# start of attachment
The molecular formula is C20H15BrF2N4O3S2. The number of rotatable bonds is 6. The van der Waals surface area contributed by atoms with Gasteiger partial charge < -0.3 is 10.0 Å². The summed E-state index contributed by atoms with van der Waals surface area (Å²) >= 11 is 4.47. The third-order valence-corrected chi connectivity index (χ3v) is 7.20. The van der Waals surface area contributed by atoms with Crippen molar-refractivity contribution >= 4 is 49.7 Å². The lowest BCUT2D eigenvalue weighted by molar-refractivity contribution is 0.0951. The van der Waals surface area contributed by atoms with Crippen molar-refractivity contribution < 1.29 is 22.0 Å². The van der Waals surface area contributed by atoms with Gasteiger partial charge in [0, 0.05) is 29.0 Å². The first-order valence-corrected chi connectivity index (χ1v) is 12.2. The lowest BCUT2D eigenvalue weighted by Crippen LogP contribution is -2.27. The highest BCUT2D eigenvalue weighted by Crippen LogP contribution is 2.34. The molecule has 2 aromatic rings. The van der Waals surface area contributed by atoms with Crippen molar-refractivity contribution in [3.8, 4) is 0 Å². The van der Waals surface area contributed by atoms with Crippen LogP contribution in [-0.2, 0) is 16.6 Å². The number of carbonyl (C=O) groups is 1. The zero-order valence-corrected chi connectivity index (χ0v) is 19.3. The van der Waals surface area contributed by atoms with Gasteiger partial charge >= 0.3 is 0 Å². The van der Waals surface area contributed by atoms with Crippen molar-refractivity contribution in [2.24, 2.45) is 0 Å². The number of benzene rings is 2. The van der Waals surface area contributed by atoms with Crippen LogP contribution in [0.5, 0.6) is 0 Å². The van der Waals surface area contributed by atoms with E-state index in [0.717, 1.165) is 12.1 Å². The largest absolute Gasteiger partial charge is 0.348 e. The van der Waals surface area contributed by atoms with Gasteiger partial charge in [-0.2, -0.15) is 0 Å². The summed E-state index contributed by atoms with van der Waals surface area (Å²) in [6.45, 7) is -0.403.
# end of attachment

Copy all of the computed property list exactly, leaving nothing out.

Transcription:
The molecular formula is C20H15BrF2N4O3S2. The number of rotatable bonds is 6. The van der Waals surface area contributed by atoms with Gasteiger partial charge < -0.3 is 10.0 Å². The summed E-state index contributed by atoms with van der Waals surface area (Å²) >= 11 is 4.47. The third-order valence-corrected chi connectivity index (χ3v) is 7.20. The van der Waals surface area contributed by atoms with Crippen molar-refractivity contribution >= 4 is 49.7 Å². The lowest BCUT2D eigenvalue weighted by molar-refractivity contribution is 0.0951. The van der Waals surface area contributed by atoms with Crippen molar-refractivity contribution < 1.29 is 22.0 Å². The van der Waals surface area contributed by atoms with Gasteiger partial charge in [0, 0.05) is 29.0 Å². The first-order valence-corrected chi connectivity index (χ1v) is 12.2. The lowest BCUT2D eigenvalue weighted by Crippen LogP contribution is -2.27. The highest BCUT2D eigenvalue weighted by Crippen LogP contribution is 2.34. The molecule has 2 aromatic rings. The van der Waals surface area contributed by atoms with Crippen molar-refractivity contribution in [3.8, 4) is 0 Å². The van der Waals surface area contributed by atoms with Crippen LogP contribution in [-0.2, 0) is 16.6 Å². The number of carbonyl (C=O) groups is 1. The zero-order valence-corrected chi connectivity index (χ0v) is 19.3. The van der Waals surface area contributed by atoms with Gasteiger partial charge >= 0.3 is 0 Å². The van der Waals surface area contributed by atoms with Crippen molar-refractivity contribution in [2.24, 2.45) is 0 Å². The number of benzene rings is 2. The van der Waals surface area contributed by atoms with Crippen LogP contribution in [0.5, 0.6) is 0 Å². The van der Waals surface area contributed by atoms with E-state index in [0.717, 1.165) is 12.1 Å². The largest absolute Gasteiger partial charge is 0.348 e. The van der Waals surface area contributed by atoms with Gasteiger partial charge in [-0.2, -0.15) is 0 Å². The summed E-state index contributed by atoms with van der Waals surface area (Å²) in [6.45, 7) is -0.403.